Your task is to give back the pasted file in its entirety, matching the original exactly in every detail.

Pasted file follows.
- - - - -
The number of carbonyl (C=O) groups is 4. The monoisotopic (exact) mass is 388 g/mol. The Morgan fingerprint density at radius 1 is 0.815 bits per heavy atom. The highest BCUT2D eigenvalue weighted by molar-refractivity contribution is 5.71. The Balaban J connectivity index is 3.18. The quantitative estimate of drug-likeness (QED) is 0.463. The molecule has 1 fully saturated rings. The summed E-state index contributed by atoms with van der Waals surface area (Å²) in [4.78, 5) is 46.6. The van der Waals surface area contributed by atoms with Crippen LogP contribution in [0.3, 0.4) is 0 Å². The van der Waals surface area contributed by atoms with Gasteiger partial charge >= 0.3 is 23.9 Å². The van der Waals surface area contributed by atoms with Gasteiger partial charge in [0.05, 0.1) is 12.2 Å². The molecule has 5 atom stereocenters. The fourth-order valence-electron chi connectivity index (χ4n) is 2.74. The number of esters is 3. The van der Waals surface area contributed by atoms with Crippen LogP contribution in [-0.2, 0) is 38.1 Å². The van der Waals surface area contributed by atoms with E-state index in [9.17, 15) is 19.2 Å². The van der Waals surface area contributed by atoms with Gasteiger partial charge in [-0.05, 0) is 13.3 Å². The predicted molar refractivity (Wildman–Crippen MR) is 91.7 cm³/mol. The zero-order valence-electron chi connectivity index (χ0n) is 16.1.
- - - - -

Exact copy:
The number of carbonyl (C=O) groups is 4. The monoisotopic (exact) mass is 388 g/mol. The Morgan fingerprint density at radius 1 is 0.815 bits per heavy atom. The highest BCUT2D eigenvalue weighted by molar-refractivity contribution is 5.71. The Balaban J connectivity index is 3.18. The quantitative estimate of drug-likeness (QED) is 0.463. The molecule has 1 fully saturated rings. The summed E-state index contributed by atoms with van der Waals surface area (Å²) in [4.78, 5) is 46.6. The van der Waals surface area contributed by atoms with Crippen LogP contribution in [0.3, 0.4) is 0 Å². The van der Waals surface area contributed by atoms with Gasteiger partial charge >= 0.3 is 23.9 Å². The van der Waals surface area contributed by atoms with Gasteiger partial charge in [0.05, 0.1) is 12.2 Å². The molecule has 5 atom stereocenters. The fourth-order valence-electron chi connectivity index (χ4n) is 2.74. The number of esters is 3. The van der Waals surface area contributed by atoms with Crippen LogP contribution in [-0.2, 0) is 38.1 Å². The van der Waals surface area contributed by atoms with E-state index in [9.17, 15) is 19.2 Å². The van der Waals surface area contributed by atoms with Gasteiger partial charge in [-0.05, 0) is 13.3 Å². The predicted molar refractivity (Wildman–Crippen MR) is 91.7 cm³/mol. The zero-order valence-electron chi connectivity index (χ0n) is 16.1.